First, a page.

Meditating on the Gems of the Bible: 4. Witnesses of God
1 John 1:1-3 That which was from the beginning, which we have heard, which we have seen with our eyes, which we have looked at and our hands have touched–this we proclaim concerning the Word of life. The life appeared; we have seen it and testify to it, and we proclaim to you the eternal life, which was with the Father and has appeared to us. We proclaim to you what we have seen and heard, so that you also may have fellowship with us. And our fellowship is with the Father and with his Son, Jesus Christ.
I suppose ‘Gems’ might refer to verses that stand out in the Bible and the ones above certainly do that. We can perhaps take for granted the most obvious thing that the Bible conveys and that is that God has revealed Himself to mankind. It is not that different human beings have gone looking for God and have found Him, but that God has made Himself known to us. Initially it was through the nation of Israel and the record of its dealings with Him in a period up to about two thousand years ago. Then it was through His Son, Jesus Christ, and the record of him, in the four Gospels of the New Testament. Finally it was through the Church, some of its representatives and their writings, and the working of His own Holy Spirit in the lives of individual Christians and the Church at large over the last two thousand years. There has been non-stop testimony if you go looking for it.
But this testimony of the apostle John, written down somewhere in the latter half of the first century AD, has got to be one of the most amazing testimonies ever written down. Admittedly it is couched in language that comes from a Hebrew and Greek perspective – “the Word of life” – but it is so similar to the language of his Gospel that his intent is unmistakable.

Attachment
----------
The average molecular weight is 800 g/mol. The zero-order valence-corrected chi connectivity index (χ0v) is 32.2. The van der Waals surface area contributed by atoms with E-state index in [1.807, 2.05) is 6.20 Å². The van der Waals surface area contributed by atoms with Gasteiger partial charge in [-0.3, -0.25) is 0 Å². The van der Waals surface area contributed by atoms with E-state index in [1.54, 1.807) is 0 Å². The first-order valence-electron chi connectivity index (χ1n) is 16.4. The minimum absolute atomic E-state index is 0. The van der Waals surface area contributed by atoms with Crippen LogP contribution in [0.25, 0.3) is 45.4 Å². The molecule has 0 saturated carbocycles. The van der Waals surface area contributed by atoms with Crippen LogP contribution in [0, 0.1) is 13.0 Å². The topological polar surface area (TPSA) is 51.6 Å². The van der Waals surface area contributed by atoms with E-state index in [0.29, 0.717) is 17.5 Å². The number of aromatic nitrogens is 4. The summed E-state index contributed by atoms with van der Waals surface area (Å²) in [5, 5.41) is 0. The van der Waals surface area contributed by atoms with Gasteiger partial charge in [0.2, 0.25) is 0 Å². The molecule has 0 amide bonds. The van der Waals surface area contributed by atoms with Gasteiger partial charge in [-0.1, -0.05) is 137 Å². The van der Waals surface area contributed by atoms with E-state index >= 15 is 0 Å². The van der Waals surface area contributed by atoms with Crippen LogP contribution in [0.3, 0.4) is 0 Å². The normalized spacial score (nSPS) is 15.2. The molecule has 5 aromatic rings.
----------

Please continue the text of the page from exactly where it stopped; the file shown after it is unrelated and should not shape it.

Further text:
In his Gospel he had started out with the same sort of language: “In the beginning was the Word, and the Word was with God, and the Word was God. He was with God in the beginning.” (Jn 1:1,2) Eventually he explained, “The Word became flesh and made his dwelling among us. We have seen his glory, the glory of the One and Only, who came from the Father, full of grace and truth.” (Jn 1:14) and as he unravels the parcel before us, there is no mistake about the fact that he was speaking about Jesus Christ, the unique Son of God.
For John there was no doubting as he used the Greek concept of ‘the Word’ or ‘the reason’ or ‘the purpose behind all things’ to describe Jesus who was not only “with God” but “was God”. Jesus was God in the flesh. Of that there was absolutely no doubt in John’s mind and his Gospel, written decades after the other three, reveals that on every page.
So then we come back to this incredible testimony in his first letter. If we insert the name of Jesus into it, it becomes even more powerful: “That which was from the beginning, which we have heard, which we have seen with our eyes, which we have looked at and our hands have touched–this we proclaim concerning the Jesus Christ. He appeared; we have seen it and testify to it, and we proclaim to you that Jesus Christ was with the Father and has appeared to us. We proclaim to you what we have seen and heard.
In his Gospel, he picks up things that the other earlier writers had not noticed. They had been so taken up with getting down the bare bones of the story, the basic things that had happened, that they had not dwelt on specific things Jesus had said, as John had in his years of ministry after those three incredible years with Jesus in the flesh. As he got older, John clearly looked back and pondered the things he had seen and heard in those three incredible years and he realised that Jesus had been giving them indicator after indicator about himself and the others had not bothered with those details. Thus in John we find, in the dialogue in chapter 6, repeated references to him being the bread that had come down from heaven. When Jesus prays in John 17, John remembers Jesus praying, “And now, Father, glorify me in your presence with the glory I had with you before the world began.” (v.5) There is no question in John’s mind that Jesus was telling them indirectly (praying out loud before his disciples) that he had always existed there in heaven with the Father.
John is full of this revelation: this Jesus is and was God and what is more we are so sure of this because we were there and we saw and heard him and we actually touched him, rubbed shoulders with him in daily life, that we know beyond a shadow of doubt that he was a human being but a human being who was God in the flesh. We were there, we KNOW!
What gems these verses are, just sitting there waiting for anyone with an open heart, who is not so perverted by jaded cynicism, so that they can see the wonder of them. How wonderful!